“The Company of Wolves” can also be expounded through archetypal images and mythical patterns within collective unconscious. Similarly to Freud’s contrasting superego and id, Jung constructs the self (persona), which designates the whole range of psychic phenomena in man and expresses the unity of the personality as a whole (108), and the shadow, which represents one’s dark side of oneself that exists yet not be identified, as a pair of binary. Regarding the self of the heroine, she has been kept young because she is her family’s most beautiful and youngest child, and is made into the gender ideal of an innocent, sheltered and trusting girl. Nevertheless, the heroine in the story do have her darkness potentially: as a well-protected young girl, she is armed with a big knife; when she hears a wolf’s howl, she instinctively clutches her knife. She tells the werewolf, a stranger, where her grandmother lives and give him her basket without vigilance because she sees her grandmother as a barrier and wants to get rid of her in subconscious. Even she is aware of the death of her grandmother, she is busy interacting with the werewolf, satisfying her own desire, and doesn’t show too much pity or sadness. Besides the self and the shadow, the animus complex, which represents women’s biological expectations of men, but also refers to masculine that occurs in women. By wearing the red color which symbolizes both her new menstrual blood and the blood she will presumably shed when she loses her virginity, she has expressed the underlying sexual desire. In her grandmother’s house, she takes off her own clothes and then unbuttoned the collar of the werewolf’s shirts proactively. She would never bother to think about she would be eaten; she “burst(s) out laughing; […] she laughe(s) at him full in the face, she rip(s) off his shirt for him and fling(s) it into the fire” (Carter 152). These actions exactly reflect her sexual desire and masculine possibilities to be the one in control, which could possibly, be as another proof to indicate Carter’s deviation from male’s dominant society.
As for exploring the source of archetypal images, Jung’s interprets, that archetypes are “universal, archaic patterns and images that derive from the collective unconscious and are the psychic counterpart of instinct”, and autonomous and potential forms “given particular expression by individuals and their cultures”, associating with racial memory and mythical forms (138). Jung mentioned in his book, The Archetypes and the Collective Unconscious, a kind of optimism of pantheism which he discovers in an African primitive tribe, would disappear and replaced by fear during six pm till six am the next day. It is the fear that the sun, which is worshiped, is swallowed by the darkness, promoting them to form an original archetype of sun and darkness and pass it through collective unconscious in generation. As with the development of language, people develop the ability of using different simile to portray archetypes; the sun is also compared to god, lion, infinite power or king. In the story “The Company of Wolves”, the sun is the archetype of the red cape, whereas the darkness is the archetype of the werewolf. The heroine’s loss of virginity is likened that the sun is devoured by darkness. However, the virginity is meanwhile a welled-up force, ready to overwhelm the potential devourers. The heroine uses her human pity and immense sexual power to transform the act of devouring into a sexual one; therefore, she survives, which also symbolizes that the sun breaks through the darkness, demonstrating the dominant power the heroine eventually obtains.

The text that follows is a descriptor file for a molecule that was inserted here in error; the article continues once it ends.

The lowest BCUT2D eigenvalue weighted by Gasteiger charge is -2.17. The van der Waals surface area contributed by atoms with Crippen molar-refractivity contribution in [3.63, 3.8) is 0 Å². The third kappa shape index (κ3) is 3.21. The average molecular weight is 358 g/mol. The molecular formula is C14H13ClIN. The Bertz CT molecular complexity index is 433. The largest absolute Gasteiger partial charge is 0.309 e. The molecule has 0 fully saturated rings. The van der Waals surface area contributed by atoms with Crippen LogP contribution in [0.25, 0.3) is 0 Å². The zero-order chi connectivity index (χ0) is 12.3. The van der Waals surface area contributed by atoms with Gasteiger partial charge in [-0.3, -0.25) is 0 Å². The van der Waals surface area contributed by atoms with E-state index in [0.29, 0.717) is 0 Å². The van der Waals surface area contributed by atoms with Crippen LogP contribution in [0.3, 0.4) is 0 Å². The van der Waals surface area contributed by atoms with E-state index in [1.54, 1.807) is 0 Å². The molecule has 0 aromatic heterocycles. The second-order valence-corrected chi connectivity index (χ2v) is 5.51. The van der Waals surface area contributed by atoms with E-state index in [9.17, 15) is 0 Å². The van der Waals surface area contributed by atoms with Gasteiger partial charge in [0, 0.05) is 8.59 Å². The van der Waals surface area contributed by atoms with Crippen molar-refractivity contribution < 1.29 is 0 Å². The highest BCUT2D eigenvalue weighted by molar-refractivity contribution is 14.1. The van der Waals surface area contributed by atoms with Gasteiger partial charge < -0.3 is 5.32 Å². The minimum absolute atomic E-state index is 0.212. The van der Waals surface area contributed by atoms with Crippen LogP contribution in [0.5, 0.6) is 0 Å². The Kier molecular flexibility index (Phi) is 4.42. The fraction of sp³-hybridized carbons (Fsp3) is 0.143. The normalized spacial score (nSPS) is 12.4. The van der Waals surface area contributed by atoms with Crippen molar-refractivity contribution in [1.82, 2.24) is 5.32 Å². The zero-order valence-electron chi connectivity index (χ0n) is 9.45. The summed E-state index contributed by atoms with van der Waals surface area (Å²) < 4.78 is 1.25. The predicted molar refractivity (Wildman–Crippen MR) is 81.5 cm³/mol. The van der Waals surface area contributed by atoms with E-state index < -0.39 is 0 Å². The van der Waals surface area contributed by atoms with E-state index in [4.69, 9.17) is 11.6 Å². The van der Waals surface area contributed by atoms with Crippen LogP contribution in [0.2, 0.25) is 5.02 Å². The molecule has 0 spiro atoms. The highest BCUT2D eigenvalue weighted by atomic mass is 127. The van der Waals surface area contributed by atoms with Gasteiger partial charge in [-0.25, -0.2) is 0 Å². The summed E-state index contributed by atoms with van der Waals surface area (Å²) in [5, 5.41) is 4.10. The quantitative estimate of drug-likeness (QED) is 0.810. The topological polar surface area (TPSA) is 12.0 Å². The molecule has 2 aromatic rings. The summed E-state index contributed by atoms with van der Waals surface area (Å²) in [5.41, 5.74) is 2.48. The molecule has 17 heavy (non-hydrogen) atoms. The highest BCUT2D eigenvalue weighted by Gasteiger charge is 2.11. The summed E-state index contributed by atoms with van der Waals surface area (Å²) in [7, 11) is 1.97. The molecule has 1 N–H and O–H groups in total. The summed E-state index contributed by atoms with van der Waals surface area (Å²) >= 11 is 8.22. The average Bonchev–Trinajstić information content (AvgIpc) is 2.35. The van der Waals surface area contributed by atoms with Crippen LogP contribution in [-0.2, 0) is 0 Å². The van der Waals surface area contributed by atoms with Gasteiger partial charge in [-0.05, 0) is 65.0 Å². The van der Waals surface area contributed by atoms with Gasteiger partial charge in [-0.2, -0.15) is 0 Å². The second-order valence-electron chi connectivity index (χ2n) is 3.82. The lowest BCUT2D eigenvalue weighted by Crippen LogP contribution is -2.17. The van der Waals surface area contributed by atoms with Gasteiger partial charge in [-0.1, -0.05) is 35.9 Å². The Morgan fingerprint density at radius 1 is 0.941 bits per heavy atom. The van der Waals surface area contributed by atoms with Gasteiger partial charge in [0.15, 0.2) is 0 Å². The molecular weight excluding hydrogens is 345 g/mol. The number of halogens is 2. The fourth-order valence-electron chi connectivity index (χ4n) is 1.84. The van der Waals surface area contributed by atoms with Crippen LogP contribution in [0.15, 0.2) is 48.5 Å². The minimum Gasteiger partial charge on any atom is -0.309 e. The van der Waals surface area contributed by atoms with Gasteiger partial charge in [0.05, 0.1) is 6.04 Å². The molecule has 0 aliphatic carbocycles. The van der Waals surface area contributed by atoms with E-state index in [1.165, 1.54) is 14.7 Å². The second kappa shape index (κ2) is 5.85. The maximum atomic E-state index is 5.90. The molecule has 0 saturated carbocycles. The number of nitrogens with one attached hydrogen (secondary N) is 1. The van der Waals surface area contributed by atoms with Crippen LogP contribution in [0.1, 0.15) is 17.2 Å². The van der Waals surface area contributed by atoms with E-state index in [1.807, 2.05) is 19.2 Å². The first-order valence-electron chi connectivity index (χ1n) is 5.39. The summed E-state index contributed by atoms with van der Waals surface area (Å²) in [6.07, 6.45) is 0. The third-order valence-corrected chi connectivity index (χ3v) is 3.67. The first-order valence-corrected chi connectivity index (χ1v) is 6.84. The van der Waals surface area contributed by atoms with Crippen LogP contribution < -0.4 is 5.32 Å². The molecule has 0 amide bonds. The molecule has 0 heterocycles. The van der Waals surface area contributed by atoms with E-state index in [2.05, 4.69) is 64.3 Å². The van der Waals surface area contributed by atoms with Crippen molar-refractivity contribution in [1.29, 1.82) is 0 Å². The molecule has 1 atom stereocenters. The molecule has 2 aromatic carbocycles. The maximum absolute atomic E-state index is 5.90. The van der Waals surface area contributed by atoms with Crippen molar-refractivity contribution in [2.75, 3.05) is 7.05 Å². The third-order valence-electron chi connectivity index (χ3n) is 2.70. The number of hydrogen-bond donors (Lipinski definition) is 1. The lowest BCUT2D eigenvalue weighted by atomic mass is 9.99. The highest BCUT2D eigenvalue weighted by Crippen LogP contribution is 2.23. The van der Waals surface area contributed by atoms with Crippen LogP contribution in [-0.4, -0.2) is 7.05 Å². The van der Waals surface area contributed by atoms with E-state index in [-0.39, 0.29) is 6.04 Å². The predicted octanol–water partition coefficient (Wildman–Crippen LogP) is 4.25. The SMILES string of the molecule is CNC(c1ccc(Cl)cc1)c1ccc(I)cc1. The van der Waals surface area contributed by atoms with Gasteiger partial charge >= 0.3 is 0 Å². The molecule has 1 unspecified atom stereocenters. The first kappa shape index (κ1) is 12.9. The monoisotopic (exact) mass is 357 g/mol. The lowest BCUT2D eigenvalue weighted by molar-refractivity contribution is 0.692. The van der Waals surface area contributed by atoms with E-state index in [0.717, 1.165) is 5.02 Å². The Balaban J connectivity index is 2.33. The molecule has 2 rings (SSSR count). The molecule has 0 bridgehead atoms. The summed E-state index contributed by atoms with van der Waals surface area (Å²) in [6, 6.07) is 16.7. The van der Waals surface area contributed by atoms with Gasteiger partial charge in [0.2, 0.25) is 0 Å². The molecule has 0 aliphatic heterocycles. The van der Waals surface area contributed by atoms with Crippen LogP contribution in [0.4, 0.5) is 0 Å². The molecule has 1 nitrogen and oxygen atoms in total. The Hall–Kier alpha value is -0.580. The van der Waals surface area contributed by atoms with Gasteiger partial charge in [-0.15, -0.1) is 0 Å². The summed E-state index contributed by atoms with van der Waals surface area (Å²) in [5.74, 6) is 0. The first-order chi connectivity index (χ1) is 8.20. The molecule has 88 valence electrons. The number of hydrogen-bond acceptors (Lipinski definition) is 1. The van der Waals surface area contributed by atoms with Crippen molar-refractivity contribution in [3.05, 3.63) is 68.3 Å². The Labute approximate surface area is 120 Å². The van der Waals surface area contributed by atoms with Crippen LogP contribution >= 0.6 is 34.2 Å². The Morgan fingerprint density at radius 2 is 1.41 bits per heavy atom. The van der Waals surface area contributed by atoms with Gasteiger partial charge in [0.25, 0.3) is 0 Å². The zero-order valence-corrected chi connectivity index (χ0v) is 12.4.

Generally speaking, to interpret this story by applying no matter Freud’s psychic zones or Jung’s archetypes, readers may have a glimpse that Carter echoes the romantic notion of locating the divine in nature, even the parts of nature that are not traditionally beautiful and innocent. Moreover, it also should be noted that Carter’s intention to portray the heroine’s unconscious sexual awakening. Carter has ever written in her book Shaking a Leg, that a writer could stating his opinion on reality through fabricating an another world, examining self-state of being instead of talking a lot of twaddle about daily life(35). In “The Company of Wolves”, driven by the sexual curiosity and fantasy, the heroine explored her psychosexual development and make compromises between personalities unconsciously to adapt the reality: stay on the path while follow the desire at the end of the path, which is seemingly a slogan of women in the male dominant society. Women have their moral sexuality, yet they also need the sexual autonomy as well as sexual power, to make the society de-patriarchal.
Carter, Angela. “The Company of Wolves”. The Bloody Chamber and Other Stories. New York: Vintage Books. 1992. Print.
—, Shaking a Leg. New York: Penguin Books. 1997. Print.
Freud, Sigmund. The Ego and the Id. Create Space Independent Publishing Platform. 2010. Print.
Jung, Carl. “Instinct and the Unconscious” The Collected Works of C.G. Jung. Princeton: Princeton University Press. 1971. Print.
—. Two Essays on Analytical Psychology. London: Routledge. 1953. Print.